Monday, October 15, 2012

Desperately seeking something.

We have a guest visiting from England and she was enthralled that people here put up lights for Halloween, decorate their front yards with tombstones and ghosts and generally get into the spirit long before the event.

"You should see Christmas," I told her. If you don't have lights all over the house, Santa leaping on the roof-top and animated snowmen in the front yard you are dubbed a grinch. So why do we go overboard about holidays here? We must be desperately seeking for something--my guess is that we lack the pomp and traditions of older nations--we don't have a week of New Year madness like they do in China, we don't have Carnival like Rio or like much of Europe. Former religious holidays have lost much of their meaning and power,  so we need to make the most of what we have.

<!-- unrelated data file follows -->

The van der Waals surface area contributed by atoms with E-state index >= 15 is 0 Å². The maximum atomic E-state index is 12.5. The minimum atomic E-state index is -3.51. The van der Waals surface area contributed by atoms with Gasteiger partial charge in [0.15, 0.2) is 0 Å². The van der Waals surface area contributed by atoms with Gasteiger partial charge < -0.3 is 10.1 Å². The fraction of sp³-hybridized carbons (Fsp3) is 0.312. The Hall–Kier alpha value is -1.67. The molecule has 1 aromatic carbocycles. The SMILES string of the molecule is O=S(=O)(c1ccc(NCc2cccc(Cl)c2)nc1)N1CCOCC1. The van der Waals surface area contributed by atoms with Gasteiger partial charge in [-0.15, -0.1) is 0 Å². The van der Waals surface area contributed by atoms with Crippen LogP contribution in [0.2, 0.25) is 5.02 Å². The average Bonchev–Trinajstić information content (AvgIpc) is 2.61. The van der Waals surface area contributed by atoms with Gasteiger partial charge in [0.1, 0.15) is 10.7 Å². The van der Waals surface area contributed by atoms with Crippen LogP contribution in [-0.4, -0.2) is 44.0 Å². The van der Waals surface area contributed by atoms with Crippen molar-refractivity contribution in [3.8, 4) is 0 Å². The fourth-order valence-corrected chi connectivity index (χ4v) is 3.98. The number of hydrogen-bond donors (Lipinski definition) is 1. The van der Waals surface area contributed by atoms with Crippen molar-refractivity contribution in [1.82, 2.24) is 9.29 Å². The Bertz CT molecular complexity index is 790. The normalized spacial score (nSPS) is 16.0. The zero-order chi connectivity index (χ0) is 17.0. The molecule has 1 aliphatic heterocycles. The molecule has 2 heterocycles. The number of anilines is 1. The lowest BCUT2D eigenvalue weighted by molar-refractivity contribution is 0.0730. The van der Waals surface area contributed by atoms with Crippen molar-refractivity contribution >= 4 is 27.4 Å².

I think humans have an inborn desire for feasts, celebrations, especially celebrating the passing of the seasons of the year. So we're just imitating those old Celts. Our spring festival is Easter with eggs and the Easter bunny, our summer festival is Fourth of July and red white and blue parades, our fall festival is Halloween and our winter solstice is Christmas and/or Hannukah.

So do you think we go overboard here? Are we desperately seeking something we no longer have?


  1. I think you've hit it on the nail. I know that when I attend church, particularly during the holidays, I like the ritual. There is a sense of peace in repeating the familiar words and singing the familiar songs. It is more than just faith, it's the movement and the 'belonging' of it.

  2. We moved from the midwest to southern CA 21 years ago. At that time, Californians had jewelry & socks for EVERY occasion, which was different for me. I told my new friends I thought they were overcompensating for the lack of weather. Now it seems this overdoing of holidays has spread, perhaps nationwide!